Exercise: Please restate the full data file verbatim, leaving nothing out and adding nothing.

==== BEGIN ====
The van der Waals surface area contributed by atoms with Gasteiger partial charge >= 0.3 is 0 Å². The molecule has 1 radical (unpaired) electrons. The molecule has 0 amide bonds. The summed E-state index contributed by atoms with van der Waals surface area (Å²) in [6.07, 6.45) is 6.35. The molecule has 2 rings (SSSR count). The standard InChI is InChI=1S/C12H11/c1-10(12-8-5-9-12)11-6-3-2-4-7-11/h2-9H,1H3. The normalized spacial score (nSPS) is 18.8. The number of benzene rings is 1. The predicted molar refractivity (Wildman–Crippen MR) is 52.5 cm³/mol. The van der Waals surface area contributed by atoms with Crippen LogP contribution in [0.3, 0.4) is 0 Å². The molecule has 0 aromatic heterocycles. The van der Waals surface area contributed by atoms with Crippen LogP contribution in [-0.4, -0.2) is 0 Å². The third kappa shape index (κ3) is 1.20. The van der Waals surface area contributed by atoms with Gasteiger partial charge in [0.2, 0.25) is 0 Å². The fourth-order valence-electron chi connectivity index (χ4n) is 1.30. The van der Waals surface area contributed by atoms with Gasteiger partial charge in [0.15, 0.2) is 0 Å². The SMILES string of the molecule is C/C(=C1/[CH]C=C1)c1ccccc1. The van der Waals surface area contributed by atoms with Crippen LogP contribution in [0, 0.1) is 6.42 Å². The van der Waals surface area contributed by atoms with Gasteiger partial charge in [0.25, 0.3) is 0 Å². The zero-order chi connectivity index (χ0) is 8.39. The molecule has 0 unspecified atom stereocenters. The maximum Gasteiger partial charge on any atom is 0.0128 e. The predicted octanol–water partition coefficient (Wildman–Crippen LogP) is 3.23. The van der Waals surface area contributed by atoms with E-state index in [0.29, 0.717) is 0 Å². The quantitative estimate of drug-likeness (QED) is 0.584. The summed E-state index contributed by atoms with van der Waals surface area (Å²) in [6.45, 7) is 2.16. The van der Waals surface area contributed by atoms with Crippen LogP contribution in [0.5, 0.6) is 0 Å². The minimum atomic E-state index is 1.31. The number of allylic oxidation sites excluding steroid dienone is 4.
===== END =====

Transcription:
The van der Waals surface area contributed by atoms with Gasteiger partial charge >= 0.3 is 0 Å². The molecule has 1 radical (unpaired) electrons. The molecule has 0 amide bonds. The summed E-state index contributed by atoms with van der Waals surface area (Å²) in [6.07, 6.45) is 6.35. The molecule has 2 rings (SSSR count). The standard InChI is InChI=1S/C12H11/c1-10(12-8-5-9-12)11-6-3-2-4-7-11/h2-9H,1H3. The normalized spacial score (nSPS) is 18.8. The number of benzene rings is 1. The predicted molar refractivity (Wildman–Crippen MR) is 52.5 cm³/mol. The van der Waals surface area contributed by atoms with Crippen LogP contribution in [0.3, 0.4) is 0 Å². The molecule has 0 aromatic heterocycles. The van der Waals surface area contributed by atoms with Crippen LogP contribution in [-0.4, -0.2) is 0 Å². The third kappa shape index (κ3) is 1.20. The van der Waals surface area contributed by atoms with Gasteiger partial charge in [0.2, 0.25) is 0 Å². The fourth-order valence-electron chi connectivity index (χ4n) is 1.30. The van der Waals surface area contributed by atoms with Gasteiger partial charge in [0.15, 0.2) is 0 Å². The SMILES string of the molecule is C/C(=C1/[CH]C=C1)c1ccccc1. The van der Waals surface area contributed by atoms with Crippen LogP contribution in [0, 0.1) is 6.42 Å². The van der Waals surface area contributed by atoms with Gasteiger partial charge in [0.25, 0.3) is 0 Å². The zero-order chi connectivity index (χ0) is 8.39. The molecule has 0 unspecified atom stereocenters. The maximum Gasteiger partial charge on any atom is 0.0128 e. The predicted octanol–water partition coefficient (Wildman–Crippen LogP) is 3.23. The van der Waals surface area contributed by atoms with E-state index in [0.29, 0.717) is 0 Å². The quantitative estimate of drug-likeness (QED) is 0.584. The summed E-state index contributed by atoms with van der Waals surface area (Å²) in [6.45, 7) is 2.16. The van der Waals surface area contributed by atoms with Crippen LogP contribution in [0.5, 0.6) is 0 Å². The minimum atomic E-state index is 1.31. The number of allylic oxidation sites excluding steroid dienone is 4.